Opinion: Rejuvenated ‘Locky’ ransomware is exploiting an old Windows DDE weakness

A long-term vulnerability in Windows is being exploited by a newly-designed version of the infamous Locky ransomware that has been wreaking havoc over the last 18 months. It is a vulnerability that Microsoft has publicly stated it will not address, making the attack undetectable using traditional cyber security software.

The new threat employs Microsoft’s Dynamic Data Exchange (DDE), a feature that allows the transfer of data between Windows applications, and which is almost exclusively used to point to data sources inside a network. Hackers are using DDE to distribute ‘weaponised’ Office files posing as legitimate documents such as invoices. All the unsuspecting member of staff has to do is to open the innocent-looking attachment in order to compromise the entire organisation’s database.

The problem is that DDE is a very mature technology, dating back to the pre-internet days of the 1980s, which allows today’s cybercriminals to instantly execute links in a document once a victim opens it. Microsoft has replaced DDE with the more modern Object Linking and Embedding (OLE) technology. However, Microsoft has said it will continue to support DDE and will not remove it as an Office document feature despite its highly-effective exploitation by cyber criminals.

And, as DDE continues to be a legitimate feature, it needs to be surgically removed, something beyond the capability of traditional anti-virus or security scanning systems. The only solution has been through a unique file regeneration process, which is able to filter out files containing this feature among any other new and emerging threats.

Phishing and ransomware attacks succeed as a result of staff members opening attachments or links that deliver malware. An email file protection platform, which is integrated seamlessly with companies’ existing security architecture, will provide a ‘last line of defence’ that proactively manages the risk that email attachments pose to the organisation. Users open secure email attachments without the fear of malware or ransomware, and the organisation continues without the disruption from cyber threats.

Windows’ underlying DDE security flaw is now one that affects almost every organisation receiving email attachments that reach users inside the organisation. Only a tiny percentage – those using cloud based computing such as O365 – remain largely unaffected. Already there are reports of ransomware demands being made following successful security breaches using Locky to exploit Windows’ DDE vulnerability.

Industry estimates are that ransomware damage costs are around US$5 billion a year and are predicted to exceed US$11.5 billion annually by 2019. But even this could be an underestimate, since the full-scale of the problem is difficult to gauge as few companies report successful ransomware attacks for fear of frightening off customers and investors.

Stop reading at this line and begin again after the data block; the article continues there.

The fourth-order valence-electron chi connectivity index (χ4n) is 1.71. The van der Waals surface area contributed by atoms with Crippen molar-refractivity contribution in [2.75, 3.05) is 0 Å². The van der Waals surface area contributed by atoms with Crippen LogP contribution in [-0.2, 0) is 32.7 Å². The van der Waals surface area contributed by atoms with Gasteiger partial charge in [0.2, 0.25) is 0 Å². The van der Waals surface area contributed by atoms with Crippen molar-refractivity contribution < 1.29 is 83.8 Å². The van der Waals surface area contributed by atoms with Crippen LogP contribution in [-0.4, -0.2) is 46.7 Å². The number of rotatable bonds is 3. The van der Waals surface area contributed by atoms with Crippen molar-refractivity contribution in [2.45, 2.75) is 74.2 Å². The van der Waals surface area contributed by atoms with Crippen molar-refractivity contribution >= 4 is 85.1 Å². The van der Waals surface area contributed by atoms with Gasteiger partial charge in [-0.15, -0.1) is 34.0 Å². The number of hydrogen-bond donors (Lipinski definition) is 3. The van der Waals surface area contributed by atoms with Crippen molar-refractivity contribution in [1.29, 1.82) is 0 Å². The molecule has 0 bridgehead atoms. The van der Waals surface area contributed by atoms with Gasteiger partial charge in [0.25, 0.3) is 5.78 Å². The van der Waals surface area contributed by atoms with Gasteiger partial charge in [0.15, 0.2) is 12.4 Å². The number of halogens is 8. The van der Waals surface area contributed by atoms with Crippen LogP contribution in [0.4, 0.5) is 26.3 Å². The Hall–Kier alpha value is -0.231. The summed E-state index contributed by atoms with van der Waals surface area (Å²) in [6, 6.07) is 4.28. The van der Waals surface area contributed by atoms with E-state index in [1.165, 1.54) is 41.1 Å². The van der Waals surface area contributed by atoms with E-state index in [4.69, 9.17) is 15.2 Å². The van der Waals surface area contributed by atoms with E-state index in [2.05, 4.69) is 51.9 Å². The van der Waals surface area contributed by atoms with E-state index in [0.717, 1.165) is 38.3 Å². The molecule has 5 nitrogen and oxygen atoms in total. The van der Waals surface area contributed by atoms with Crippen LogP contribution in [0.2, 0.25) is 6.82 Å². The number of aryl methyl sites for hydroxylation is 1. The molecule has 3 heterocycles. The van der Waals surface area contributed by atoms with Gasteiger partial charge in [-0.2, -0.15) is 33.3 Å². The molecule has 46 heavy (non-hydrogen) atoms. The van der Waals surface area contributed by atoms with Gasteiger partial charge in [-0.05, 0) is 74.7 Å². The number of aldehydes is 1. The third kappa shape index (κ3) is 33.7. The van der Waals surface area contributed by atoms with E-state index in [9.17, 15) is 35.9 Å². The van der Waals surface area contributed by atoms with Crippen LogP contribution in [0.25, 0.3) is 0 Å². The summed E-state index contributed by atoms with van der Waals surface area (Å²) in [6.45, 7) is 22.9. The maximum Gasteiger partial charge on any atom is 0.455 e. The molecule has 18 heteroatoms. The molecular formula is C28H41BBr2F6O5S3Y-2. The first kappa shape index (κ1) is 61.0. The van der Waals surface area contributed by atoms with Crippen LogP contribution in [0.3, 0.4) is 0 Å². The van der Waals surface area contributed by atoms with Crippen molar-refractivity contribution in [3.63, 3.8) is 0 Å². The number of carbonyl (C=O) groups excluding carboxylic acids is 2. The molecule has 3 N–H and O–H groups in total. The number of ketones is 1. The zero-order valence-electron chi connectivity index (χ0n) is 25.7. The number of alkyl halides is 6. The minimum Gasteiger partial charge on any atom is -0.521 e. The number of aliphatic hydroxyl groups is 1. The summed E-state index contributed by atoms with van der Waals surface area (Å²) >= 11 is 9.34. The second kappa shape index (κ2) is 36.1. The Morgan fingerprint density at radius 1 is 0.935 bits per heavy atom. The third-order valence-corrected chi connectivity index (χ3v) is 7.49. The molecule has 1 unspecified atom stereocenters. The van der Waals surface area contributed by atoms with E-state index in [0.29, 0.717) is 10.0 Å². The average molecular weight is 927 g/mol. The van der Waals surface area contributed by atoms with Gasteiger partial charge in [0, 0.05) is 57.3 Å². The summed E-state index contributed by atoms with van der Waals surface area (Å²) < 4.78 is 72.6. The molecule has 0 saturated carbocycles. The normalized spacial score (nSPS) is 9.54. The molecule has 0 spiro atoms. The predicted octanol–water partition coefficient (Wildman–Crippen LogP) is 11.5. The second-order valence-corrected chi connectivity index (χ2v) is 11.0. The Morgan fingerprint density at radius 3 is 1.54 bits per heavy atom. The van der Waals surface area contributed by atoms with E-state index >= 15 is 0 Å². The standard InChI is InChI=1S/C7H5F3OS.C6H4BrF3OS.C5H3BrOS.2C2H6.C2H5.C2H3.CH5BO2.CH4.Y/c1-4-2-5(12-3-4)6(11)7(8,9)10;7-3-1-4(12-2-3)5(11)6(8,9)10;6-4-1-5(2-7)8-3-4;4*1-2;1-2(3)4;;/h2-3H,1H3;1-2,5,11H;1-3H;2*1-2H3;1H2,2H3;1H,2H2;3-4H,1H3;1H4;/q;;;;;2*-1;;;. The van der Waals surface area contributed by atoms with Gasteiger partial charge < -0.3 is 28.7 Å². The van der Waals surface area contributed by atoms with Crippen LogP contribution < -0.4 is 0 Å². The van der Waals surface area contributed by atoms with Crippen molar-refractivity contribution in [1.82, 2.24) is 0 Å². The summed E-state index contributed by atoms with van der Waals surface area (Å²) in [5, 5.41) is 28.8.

And there is growing case evidence that ransomware attacks and outbreaks are becoming increasingly ambitious. Exactly a year ago, a ransomware attack hit San Francisco’s public transport system, infecting over 2,000 of the Municipal Transport Agency (MTA)’s computers. The affected systems included administration computers, email and print servers, payroll systems, databases, staff terminals, and publicly visible station kiosk PCs – there was no hiding the effect of ransomware from the citizens of San Francisco, who went viral on Twitter sharing pictures of infected computers displayed the message: "You Hacked, ALL Data Encrypted, Contact For Key (cryptom27@yandex.com) ID:601”.

Rather than meet the 100 Bitcoin (US$73,000) ransom demand for the decryption key, the MTA opened the transport system’s fare gates and immediately contacted the Department of Homeland Security. But although the MTA behaved in an exemplary fashion by refusing to give in to the cyber criminals, organisations forced to pay ransomware often hide the fact. The financial industry, for instance, has long been a target for all varieties of ransomware but the banks have not been obliged to reveal data breaches.

There is now an increasing focus on DDE vulnerabilities that will make it hard for the executives of firms which have been breached in this way or forced to pay ransomware to plead ignorance of such a glaring and well-reported security weakness. Microsoft, for example, recently tweeted a warning that cyber criminals might be using DDE to deliver malware during the Christmas online shopping season.

Companies wishing to avoid any future variants of ransomware can no longer just rely on cyber breach recovery programs as a means of insurance. Concepts of best-practice must change to include proactive measures that secure an organisation against damaging cyber security breaches before they happen. There is no option but to take the initiative and actively sanitise all incoming email attachments, particularly those exploiting vulnerabilities in Windows’ DDE vulnerability.

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